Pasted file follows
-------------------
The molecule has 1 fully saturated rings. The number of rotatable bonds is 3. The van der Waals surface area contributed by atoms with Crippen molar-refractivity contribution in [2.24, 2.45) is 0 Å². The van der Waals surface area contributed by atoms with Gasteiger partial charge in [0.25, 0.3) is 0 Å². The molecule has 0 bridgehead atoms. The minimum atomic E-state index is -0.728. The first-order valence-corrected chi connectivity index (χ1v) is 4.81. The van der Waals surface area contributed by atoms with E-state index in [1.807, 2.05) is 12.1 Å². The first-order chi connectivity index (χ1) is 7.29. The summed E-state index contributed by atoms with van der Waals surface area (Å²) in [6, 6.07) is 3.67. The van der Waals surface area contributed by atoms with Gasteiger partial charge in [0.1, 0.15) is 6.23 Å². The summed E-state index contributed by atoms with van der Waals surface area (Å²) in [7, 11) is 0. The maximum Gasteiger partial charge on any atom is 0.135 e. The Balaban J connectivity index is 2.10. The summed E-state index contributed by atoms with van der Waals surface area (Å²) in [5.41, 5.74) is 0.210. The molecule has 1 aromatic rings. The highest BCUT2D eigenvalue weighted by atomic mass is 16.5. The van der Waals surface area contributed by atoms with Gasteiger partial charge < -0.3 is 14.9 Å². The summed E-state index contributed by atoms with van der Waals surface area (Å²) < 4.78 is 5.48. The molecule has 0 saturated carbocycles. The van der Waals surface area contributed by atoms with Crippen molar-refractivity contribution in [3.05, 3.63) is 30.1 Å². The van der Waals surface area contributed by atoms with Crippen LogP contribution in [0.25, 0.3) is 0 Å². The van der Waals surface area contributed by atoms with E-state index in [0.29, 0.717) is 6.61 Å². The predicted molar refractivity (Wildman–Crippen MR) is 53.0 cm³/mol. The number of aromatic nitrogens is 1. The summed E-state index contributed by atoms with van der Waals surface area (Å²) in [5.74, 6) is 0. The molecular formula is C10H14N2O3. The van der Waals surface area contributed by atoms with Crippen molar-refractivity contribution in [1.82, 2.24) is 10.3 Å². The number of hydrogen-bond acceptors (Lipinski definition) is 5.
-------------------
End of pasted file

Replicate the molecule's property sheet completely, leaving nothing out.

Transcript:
The molecule has 1 fully saturated rings. The number of rotatable bonds is 3. The van der Waals surface area contributed by atoms with Crippen molar-refractivity contribution in [2.24, 2.45) is 0 Å². The van der Waals surface area contributed by atoms with Gasteiger partial charge in [0.25, 0.3) is 0 Å². The molecule has 0 bridgehead atoms. The minimum atomic E-state index is -0.728. The first-order valence-corrected chi connectivity index (χ1v) is 4.81. The van der Waals surface area contributed by atoms with E-state index in [1.807, 2.05) is 12.1 Å². The first-order chi connectivity index (χ1) is 7.29. The summed E-state index contributed by atoms with van der Waals surface area (Å²) in [6, 6.07) is 3.67. The van der Waals surface area contributed by atoms with Gasteiger partial charge in [0.1, 0.15) is 6.23 Å². The summed E-state index contributed by atoms with van der Waals surface area (Å²) in [7, 11) is 0. The maximum Gasteiger partial charge on any atom is 0.135 e. The Balaban J connectivity index is 2.10. The summed E-state index contributed by atoms with van der Waals surface area (Å²) in [5.41, 5.74) is 0.210. The molecule has 1 aromatic rings. The highest BCUT2D eigenvalue weighted by atomic mass is 16.5. The van der Waals surface area contributed by atoms with Gasteiger partial charge < -0.3 is 14.9 Å². The summed E-state index contributed by atoms with van der Waals surface area (Å²) < 4.78 is 5.48. The molecule has 0 saturated carbocycles. The van der Waals surface area contributed by atoms with Crippen molar-refractivity contribution in [3.05, 3.63) is 30.1 Å². The van der Waals surface area contributed by atoms with Crippen LogP contribution in [0.25, 0.3) is 0 Å². The van der Waals surface area contributed by atoms with E-state index in [0.29, 0.717) is 6.61 Å². The predicted molar refractivity (Wildman–Crippen MR) is 53.0 cm³/mol. The number of aromatic nitrogens is 1. The summed E-state index contributed by atoms with van der Waals surface area (Å²) in [5.74, 6) is 0. The molecular formula is C10H14N2O3. The van der Waals surface area contributed by atoms with Crippen molar-refractivity contribution in [1.82, 2.24) is 10.3 Å². The number of hydrogen-bond acceptors (Lipinski definition) is 5.